Little Red Riding Hood is sick, Paul the Woodcutter is fighting to overcome shyness, and the Three Little Pigs blow their exit by running almost all the way home.
The first rehearsal in a week was a tough one at Lakewood’s Southgate Elementary School, but everyone involved is aware the show must go on.
“I’ve done a lot of things in school that were easy, and this was a challenge,” fifth-grader David Walston said. “I have to memorize lines, and I’ve never done that. I have to stay in character during the whole play, because I’m the wolf and react to different lines spoken onstage.
“It’s my first play, and I’m the main character. I like that.”
There’s no telling how many stars may be born in “Big Bad,” which will be performed twice by 18 children at school — and then, on March 30, twice at the Lakewood Playhouse.
Part of a scholarship grant from the Clover Park Rotary, this is the third annual play produced at Southgate and performed at the Lakewood Playhouse.
“I had tears in my eyes watching them the last two years,” said Ernest Heller, a Rotary member whose fingerprints are all over this project. “Some kids barely speak English — it’s not their first language — but they did so well. They learn a lot from working with teammates, following instruction and hitting their marks.
“These are our lowest-income area kids, and we wanted to introduce them to theater.”
Heller is a Lakewood Municipal Court judge who also happens to be a theater-lover. He and others take joy in watching the program evolve.
“The first year, I don’t think kids fully understood what the opportunity was,” Southgate Principal Charlotte Clouse said. “The next year, they remembered the play and had more interest. This year there was a lot more interest.”
Over 21/2 days, 178 children from first through fifth grade auditioned for the play. Every child in the production has between four and 30 lines of dialogue.
“We’re performing the trial of the Big Bad Wolf, and the play includes characters from a dozen children’s fairy tales,” director Hally Phillips said. The cast includes the wolf, Little Red Riding Hood and her grandmother, the three pigs, the Brothers Grimm, Old King Coal and his son, Briquette.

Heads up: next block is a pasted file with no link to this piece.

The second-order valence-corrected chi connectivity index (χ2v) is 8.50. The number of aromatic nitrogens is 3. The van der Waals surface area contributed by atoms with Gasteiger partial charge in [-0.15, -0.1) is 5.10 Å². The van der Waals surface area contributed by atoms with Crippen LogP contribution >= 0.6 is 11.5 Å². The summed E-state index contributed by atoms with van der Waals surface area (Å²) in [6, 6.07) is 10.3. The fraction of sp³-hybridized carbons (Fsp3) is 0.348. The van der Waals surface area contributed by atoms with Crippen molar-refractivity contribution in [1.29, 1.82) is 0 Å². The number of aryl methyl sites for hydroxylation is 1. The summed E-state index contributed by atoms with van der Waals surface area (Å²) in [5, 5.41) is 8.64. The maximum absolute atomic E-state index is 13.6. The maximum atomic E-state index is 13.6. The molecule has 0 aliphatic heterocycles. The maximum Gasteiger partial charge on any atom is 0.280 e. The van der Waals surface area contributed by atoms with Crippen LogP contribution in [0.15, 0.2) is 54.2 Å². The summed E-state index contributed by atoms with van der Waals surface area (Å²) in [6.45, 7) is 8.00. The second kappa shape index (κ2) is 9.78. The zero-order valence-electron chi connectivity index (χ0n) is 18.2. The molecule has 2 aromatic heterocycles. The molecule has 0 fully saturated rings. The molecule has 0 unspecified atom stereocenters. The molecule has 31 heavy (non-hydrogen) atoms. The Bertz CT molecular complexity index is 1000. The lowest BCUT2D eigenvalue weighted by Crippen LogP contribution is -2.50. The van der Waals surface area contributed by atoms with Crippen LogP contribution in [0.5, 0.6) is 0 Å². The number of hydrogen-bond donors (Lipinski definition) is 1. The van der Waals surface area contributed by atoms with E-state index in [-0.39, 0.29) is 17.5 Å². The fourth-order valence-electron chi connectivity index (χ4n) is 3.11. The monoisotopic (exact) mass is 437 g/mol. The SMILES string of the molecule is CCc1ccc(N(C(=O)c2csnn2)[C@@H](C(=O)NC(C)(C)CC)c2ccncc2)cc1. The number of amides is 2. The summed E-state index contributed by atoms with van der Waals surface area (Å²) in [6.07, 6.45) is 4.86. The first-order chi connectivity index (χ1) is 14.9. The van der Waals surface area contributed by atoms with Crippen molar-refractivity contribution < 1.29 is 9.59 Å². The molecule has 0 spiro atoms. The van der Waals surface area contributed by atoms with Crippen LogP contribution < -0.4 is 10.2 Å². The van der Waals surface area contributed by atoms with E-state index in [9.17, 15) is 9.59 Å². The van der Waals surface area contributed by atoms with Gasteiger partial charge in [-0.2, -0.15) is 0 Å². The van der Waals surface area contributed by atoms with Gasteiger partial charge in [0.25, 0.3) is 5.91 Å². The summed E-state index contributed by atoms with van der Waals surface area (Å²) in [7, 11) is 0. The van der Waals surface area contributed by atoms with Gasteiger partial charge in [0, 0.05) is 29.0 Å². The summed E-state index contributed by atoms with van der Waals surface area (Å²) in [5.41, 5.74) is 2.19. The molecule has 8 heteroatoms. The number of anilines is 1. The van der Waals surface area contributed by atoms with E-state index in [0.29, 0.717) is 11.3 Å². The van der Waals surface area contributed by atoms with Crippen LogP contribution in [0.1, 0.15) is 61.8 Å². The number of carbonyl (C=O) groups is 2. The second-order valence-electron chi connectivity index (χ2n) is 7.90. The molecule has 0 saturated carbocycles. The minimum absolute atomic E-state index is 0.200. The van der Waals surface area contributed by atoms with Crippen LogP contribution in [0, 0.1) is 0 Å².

“This is my first play, but I love acting out stuff at home with my mom and sister,” said fifth-grader Ivette Munoz Castro, aka Snow White.
“When I tried out, I thought I might be Little Red Riding Hood or one of the Three Little Pigs. I’ve got a loud voice,” Ivette said. “I’ve got 15 lines, and that’s a lot. I’m really trying to memorize them.”
Ninety-three percent of the students at Southgate are in the free or reduced-cost lunch program, and for more than half, English is their second language.
“Many of the families would not otherwise have these opportunities, and we all feel theater is a life skill,” said Casi Wilkerson of the Lakewood Playhouse. “If you get it in school, great — but many don’t have it in their school system any more.”
Even students who don’t win a part or can’t be in the play are reached.
“We made it our goal to make sure each child got touched with theater, so we’ve been able to reach each student by going into their class during art time,” Wilkerson said. “We give them a taste of theater.”
Those in the cast are enthusiastic.
“I saw the play last year and thought ‘If they have auditions again, I’m going to try out,’” said first-grader Jimena Toledo-Cisneros, one of the three pigs. “When I was picked I went home and said ‘Mom! Mom! Mom! I’m in the play!’
“It’s fun being one of the Three Little Pigs, because we all help each other.”
Paul the Woodcutter has to testify about using his ax to slice the wolf open and free Ms. Riding Hood and her grandmother. The role of Paul went to a thoughtful second-grader, Dre Terrobias.
“I’m shy, and I thought this would help me get past that,” he said. “I’m still nervous, but it is getting easier.”
Will he pursue theater in the future?
“Next year, if there’s a play, I’ll probably let my little brother do it,” Dre said. “He’s even shyer than I am.”Larry LaRue: 253-597-8638 larry.larue@ thenewstribune.com blog.thenewstribune.com/larue